Graduation Success has been so successful that Treehouse recently expanded. It has about 1,000 kids in the program, and plans even more ambitious growth over the next five years.

“It’s our moral obligation to be across the state,” Ross said. To make that happen, Treehouse’s budget, dependent mostly on private donations, will need to grow from $13 million to $20 million.

“It’s a big ask,” Ross acknowledged.

When Victoria and Stephanie first met Trimble, things didn’t seem promising.

“I don’t like you,” Stephanie announced.

Looking back on it now, she realizes why. “I had trust issues,” she said.

When she and her sister were 6, their dad was deported to Mexico. The girls said their mom had her struggles and started leaving them alone with their brother, still in his early teens, for a month at a time.

One night, the police knocked on the door. “They asked us to come with them,” Victoria recalled. She later found out their mom had called and asked that the 9-year-olds and their brother be put in foster care.

That’s how they landed at the home of Nita and Mike Delk. Stephanie didn’t want to go in. Victoria barely talked. But the Delks showed patience, brought them to family events and encouraged them to get involved in school sports, which became a huge part of their lives.

“We need to stop searching for our safe place,” Victoria said they realized. “We already have one.”

Still, school wasn’t going great. They skipped periodically and didn’t always turn in homework.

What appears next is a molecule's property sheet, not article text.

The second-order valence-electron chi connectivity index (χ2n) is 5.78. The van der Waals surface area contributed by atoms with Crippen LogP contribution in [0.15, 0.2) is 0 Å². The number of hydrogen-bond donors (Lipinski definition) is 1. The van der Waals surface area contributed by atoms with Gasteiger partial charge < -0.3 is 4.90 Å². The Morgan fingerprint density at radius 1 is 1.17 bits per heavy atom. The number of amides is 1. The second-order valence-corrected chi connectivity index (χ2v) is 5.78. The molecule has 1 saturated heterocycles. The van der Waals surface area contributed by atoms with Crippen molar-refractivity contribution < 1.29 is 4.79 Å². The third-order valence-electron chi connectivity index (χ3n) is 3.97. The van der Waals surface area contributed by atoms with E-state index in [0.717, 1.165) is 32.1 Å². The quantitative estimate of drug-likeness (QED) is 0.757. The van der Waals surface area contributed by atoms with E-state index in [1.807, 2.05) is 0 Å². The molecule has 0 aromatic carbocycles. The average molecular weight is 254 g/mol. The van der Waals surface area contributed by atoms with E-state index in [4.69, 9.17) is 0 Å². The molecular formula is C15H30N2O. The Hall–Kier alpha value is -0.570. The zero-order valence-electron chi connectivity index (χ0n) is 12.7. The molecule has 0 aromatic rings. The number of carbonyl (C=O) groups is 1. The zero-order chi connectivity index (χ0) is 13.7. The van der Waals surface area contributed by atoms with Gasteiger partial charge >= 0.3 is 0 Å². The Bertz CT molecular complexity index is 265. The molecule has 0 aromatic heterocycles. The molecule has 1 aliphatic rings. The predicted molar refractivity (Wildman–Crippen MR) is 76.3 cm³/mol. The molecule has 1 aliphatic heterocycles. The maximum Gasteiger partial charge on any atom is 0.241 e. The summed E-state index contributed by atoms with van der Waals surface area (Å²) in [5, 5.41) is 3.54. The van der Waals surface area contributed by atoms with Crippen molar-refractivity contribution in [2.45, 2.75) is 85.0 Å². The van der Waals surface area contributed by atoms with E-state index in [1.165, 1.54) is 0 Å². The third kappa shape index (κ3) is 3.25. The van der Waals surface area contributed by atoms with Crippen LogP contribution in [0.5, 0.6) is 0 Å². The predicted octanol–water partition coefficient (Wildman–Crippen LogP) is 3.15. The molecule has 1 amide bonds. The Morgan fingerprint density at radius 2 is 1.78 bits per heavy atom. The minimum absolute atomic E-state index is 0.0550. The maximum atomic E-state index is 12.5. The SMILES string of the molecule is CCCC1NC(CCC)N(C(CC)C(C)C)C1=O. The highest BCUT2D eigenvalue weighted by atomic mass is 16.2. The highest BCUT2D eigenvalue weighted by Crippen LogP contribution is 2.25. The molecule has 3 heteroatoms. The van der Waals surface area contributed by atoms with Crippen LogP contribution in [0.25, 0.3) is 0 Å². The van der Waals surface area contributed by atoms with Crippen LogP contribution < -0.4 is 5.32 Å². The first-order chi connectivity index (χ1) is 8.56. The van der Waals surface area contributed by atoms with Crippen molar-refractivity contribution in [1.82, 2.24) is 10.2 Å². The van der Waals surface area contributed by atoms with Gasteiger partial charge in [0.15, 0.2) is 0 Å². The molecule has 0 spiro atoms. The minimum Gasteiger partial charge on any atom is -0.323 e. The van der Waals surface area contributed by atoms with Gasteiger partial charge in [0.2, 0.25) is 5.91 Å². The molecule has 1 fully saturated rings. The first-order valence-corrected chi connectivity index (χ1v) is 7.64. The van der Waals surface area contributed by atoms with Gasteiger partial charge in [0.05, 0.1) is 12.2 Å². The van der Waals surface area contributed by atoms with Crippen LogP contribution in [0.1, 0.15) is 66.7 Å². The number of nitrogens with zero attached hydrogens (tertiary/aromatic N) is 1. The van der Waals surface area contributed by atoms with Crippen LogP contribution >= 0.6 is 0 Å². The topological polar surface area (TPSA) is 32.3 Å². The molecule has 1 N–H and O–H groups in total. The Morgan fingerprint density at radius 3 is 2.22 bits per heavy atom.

Trimble seized opportunities to connect. She went to one of Victoria’s cross-country meets and regularly looked up her running times.

“That meant a lot to me,” Victoria said.

Trimble also attended the girls’ quinceanera, admiring the beautiful dresses made by Nita Delk, who had by then become the girls’ adopted mom. (Their brother, by then an adult, had moved to Kansas.)

“Every time she said she’d be there, she was,” Stephanie said of Trimble.

If they had a paper to turn in, she’d text them to make sure they did it. If they planned to talk with their mom about some issue, she’d ask how it went.

Trimble said it was her way of showing them that she was listening — and to remind them of things they committed to. She related everything to their goals. Sports — track and gymnastics as well as cross-country — were particularly important to Victoria, and she needed good grades to participate.

To access Running Start, Stephanie had to pass a test showing she was ready for a college-level English class. That would take daily studying, Trimble told her.

After three tries, Stephanie finally passed.

A victory just as big, in Trimble’s mind, came during a meeting at Stephanie’s high school this fall. A staffer suggested that Stephanie wasn’t eligible for Running Start because she received special-education services in high school. Stephanie argued the point, passionately.

“She just completely took hold of her educational path,” said Trimble, 28, who calls the meeting one of her proudest professional moments.

A few months ago Trimble started working in Seattle, leaving behind the Federal Way School District, including Victoria and Stephanie. Their new education specialist is Lydia Smith.

She was at their house as they spoke with obvious affection about Trimble.

“It’s important for y’all to know,” Smith said after a while, “it was really hard for Abby to let go of y’all.”

She treaded carefully, saying “I don’t want you to feel like I think I know you already.” What she wanted them to know was this, she said: “I live here. My kids are in this district. So I ain’t going nowhere.”

“This is my life’s work,” she continued. “I take care of y’all the way I want somebody to take care of my kids.”